The Air Current

Dubai, Dallas and Amsterdam are all cities blessed by their geography. Each is accessible to continents, seemingly half way to everywhere and proximate to billions of people with a short flight. Auckland, New Zealand and Sydney, Australia are at the opposite end of the accessibility spectrum. Their remote location in the South Pacific requires an added level of creativity and complexity to cross to other continents by air.

Now, Boeing is advancing changes to its twin-aisle aircraft to win new business from Air New Zealand and Qantas, shrinking the travel time from Oceania to the rest of the world and chasing the frontiers of ultra long-haul flying.

Promised performance boosts to the 787 for Air New Zealand were a major factor in the carrier’s decision this week to purchase eight 787-10 aircraft from Boeing, according to those familiar with the deal. For Qantas, the plane maker is also privately sharing early details of changes coming to the 777X, aimed at enabling Project Sunrise, the airline’s pursuit to connect Australia’s largest city with London and New York without stopping.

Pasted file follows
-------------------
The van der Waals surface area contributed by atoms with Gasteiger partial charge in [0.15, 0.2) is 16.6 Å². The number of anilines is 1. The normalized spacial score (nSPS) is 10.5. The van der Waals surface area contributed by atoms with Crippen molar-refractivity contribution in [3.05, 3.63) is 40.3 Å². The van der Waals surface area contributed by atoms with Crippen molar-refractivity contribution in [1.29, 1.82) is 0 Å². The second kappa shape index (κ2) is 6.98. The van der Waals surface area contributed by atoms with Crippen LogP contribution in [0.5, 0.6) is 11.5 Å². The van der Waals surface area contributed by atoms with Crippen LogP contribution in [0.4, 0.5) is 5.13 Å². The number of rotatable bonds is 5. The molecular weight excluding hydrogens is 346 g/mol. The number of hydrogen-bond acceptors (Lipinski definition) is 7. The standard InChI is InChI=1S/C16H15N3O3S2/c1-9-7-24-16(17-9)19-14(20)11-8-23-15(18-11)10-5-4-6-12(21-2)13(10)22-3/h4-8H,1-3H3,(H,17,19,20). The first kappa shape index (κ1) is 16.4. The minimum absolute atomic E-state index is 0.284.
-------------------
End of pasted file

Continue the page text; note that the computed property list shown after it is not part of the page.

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Jon Ostrower is Editor-in-chief of The Air Current. Prior to launching TAC in June 2018, Ostrower served as Aviation Editor for CNN Worldwide, guiding the network's global coverage of the business and operations of flying. Ostrower joined CNN in 2016 following four and half years at the Wall Street Journal. Based first in Chicago and then in Washington, D.C. he covered Boeing, aviation safety and the business of global aerospace. Before that, Ostrower was editor of the award-winning FlightBlogger for Flightglobal and Flight International Magazine covering the development of the Boeing 787 Dreamliner and other new aircraft programs from 2007 to 2012. Ostrower, a Boston native, graduated from The George Washington University's School of Media and Public Affairs with a bachelor's degree in Political Communication. He is based in Seattle.

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